I, like the majority of my friends have a college degree from a pretty good school. Most of my friends even have secondary degrees which I too plan on one day getting. I'm just as well rounded, if not more than most. I am a military veteran, was a student leader in college, and was even a member of a month long human rights delegation in Rwanda. Finding a great job after college was supposed to be a breeze. But here's something else that almost all of my friends have in common: we are Black, Educated, and BROKE! Yes, the majority of us are employed, but in this economy it's harder than ever for recent college graduates to get a foot in the door with these high paying companies. It used to be simple. Go to college, get a great internship, and at the end of your internship, the company realized how awesome you are and offered you a nice paid position. Unfortunately in today's economy so many companies are barely staying afloat and free work is really their only option. So where does that leave those of us with the unfortunate circumstance of being a recent college graduate? Well, most of us are working in jobs where we're barely able to pay rent, bills, and dear ol' Aunt Sallie Mae. CNN recently ran a story aptly titled, "My degree isn't worth the debt!" and quite frankly, I agree. A college classmate of mine and I always refer to our degrees as, "The most expensive piece of paper we've ever bought," because that's all it's been to us thus far. Will I admit that having a college degree helped get my foot in the door at my current and previous employers? Absolutely! But I'll also admit that I've only worked for small non profits with salaries that barely cover the monthly cost of that degree. And quite frankly, I have not done anything in my professional career that I don't think I could have done without this private college education. Leaving the non profit world and going corporate isn't quite so easy these days either. With so many people competing for so few jobs, unless you have at least 5 years of experience in that new field, don't even bother applying. And that's for an entry level salary barely above what I make now. Between the recently laid off, who may have 10 years plus experience, and other recent graduates, it's pretty competitive out there. I'm not saying we should start telling our youth not to go to college, but as a former youth worker I was and continue to be extremely honest with the young people in my life. College is a major financial undertaking and whether you graduate or not, Sallie Mae and the Department of Education are going to want their money six months after you leave that campus. And although I know that my college education was in investment in my future, I am definitely not living the adult life I imagined. Frivolous shopping, last minute travel, and regular happy hours are for now, things of the past. Rather than living like Carrie Bradshaw, I am living like a recent college graduate with massive debt. I am (impatiently) counting down the days until I make that December loan payment so I can throw these bad boys back into deferment...and go back to school. I know it's crazy but I still haven't abandoned the idea of getting my Master's Degree and in turn getting an awesome job doing what I love and finally making enough money to not have to worry. Until then, I will continue to be Black, Educated, Broke....and FABULOUS!!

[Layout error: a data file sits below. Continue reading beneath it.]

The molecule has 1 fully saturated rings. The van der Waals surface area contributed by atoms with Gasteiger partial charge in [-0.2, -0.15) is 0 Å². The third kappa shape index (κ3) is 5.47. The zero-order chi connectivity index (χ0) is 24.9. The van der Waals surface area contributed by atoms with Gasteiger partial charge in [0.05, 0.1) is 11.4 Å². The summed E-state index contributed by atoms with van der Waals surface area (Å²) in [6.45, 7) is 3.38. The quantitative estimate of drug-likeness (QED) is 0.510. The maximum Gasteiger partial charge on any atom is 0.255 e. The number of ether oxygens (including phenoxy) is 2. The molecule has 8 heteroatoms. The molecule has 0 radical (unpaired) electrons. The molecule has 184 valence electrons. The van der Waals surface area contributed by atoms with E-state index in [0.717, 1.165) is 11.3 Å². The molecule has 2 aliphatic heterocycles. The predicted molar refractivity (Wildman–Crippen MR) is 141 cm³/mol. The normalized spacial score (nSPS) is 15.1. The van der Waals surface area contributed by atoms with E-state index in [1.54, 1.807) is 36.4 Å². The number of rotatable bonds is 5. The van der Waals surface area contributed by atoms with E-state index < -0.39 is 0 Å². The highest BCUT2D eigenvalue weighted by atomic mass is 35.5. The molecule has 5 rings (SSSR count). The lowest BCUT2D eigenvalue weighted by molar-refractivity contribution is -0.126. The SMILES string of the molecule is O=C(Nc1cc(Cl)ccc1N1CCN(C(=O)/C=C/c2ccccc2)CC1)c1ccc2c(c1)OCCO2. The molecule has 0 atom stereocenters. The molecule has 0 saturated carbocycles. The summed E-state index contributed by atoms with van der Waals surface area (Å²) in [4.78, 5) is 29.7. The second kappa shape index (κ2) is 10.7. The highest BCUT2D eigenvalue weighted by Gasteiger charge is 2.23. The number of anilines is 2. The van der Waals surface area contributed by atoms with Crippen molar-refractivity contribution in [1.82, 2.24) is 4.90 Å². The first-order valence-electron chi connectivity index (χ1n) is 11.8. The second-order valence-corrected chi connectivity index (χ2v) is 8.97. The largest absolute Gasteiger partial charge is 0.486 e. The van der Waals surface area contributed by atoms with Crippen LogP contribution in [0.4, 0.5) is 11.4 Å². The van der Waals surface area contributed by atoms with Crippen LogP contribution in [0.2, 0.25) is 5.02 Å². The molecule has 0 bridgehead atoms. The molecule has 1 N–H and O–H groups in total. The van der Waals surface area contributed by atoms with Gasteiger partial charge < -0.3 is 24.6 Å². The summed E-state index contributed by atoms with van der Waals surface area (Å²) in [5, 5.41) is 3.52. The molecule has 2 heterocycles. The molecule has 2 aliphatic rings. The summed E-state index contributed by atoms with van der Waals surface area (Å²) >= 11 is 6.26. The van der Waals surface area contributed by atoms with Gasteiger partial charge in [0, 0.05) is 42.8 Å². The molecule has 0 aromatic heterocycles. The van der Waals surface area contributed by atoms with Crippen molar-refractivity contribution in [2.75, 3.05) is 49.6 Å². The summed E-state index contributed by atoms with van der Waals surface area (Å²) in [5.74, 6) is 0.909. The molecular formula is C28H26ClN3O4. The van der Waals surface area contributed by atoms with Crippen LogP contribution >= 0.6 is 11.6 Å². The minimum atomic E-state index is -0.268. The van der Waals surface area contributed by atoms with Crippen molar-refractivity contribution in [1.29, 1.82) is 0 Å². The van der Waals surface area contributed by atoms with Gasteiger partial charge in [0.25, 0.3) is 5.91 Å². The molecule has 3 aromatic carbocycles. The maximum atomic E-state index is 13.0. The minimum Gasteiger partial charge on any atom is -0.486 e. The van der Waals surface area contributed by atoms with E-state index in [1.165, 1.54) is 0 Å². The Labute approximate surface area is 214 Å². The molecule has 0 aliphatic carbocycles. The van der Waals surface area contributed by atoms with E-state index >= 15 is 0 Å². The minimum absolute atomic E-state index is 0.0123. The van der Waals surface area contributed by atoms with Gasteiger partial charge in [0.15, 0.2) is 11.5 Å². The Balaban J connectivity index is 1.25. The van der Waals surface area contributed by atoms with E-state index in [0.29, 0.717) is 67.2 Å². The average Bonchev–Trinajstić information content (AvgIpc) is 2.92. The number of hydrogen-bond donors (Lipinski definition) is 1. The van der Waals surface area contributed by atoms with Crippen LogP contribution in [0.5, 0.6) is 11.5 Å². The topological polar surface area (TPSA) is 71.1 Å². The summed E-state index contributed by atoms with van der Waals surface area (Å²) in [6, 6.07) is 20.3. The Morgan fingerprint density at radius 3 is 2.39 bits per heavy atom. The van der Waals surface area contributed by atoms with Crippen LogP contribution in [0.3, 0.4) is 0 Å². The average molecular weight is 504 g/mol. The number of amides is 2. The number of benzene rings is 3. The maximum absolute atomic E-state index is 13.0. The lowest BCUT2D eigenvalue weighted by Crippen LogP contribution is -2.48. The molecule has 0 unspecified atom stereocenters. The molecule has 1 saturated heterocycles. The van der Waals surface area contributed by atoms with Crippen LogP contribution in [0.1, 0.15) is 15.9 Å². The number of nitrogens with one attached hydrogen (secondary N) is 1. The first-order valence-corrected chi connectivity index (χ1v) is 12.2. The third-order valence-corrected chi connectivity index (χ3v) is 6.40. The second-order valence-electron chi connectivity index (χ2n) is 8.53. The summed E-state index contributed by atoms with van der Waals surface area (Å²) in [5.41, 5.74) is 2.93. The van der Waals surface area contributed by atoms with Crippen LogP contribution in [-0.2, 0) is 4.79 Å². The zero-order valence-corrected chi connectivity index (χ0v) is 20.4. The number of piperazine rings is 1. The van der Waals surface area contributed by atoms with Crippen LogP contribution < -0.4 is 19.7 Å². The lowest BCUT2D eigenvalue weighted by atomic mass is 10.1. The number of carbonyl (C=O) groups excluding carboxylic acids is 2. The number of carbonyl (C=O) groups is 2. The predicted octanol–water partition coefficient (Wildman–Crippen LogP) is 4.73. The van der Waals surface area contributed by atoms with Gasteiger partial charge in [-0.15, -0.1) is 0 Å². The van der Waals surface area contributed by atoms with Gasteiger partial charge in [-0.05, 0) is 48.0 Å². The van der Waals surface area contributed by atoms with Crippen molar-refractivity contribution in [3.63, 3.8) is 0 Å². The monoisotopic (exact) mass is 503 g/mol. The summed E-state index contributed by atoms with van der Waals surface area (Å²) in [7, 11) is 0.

Check out Default: the Student Loan Documentary if you still need some light shed on this growing situation: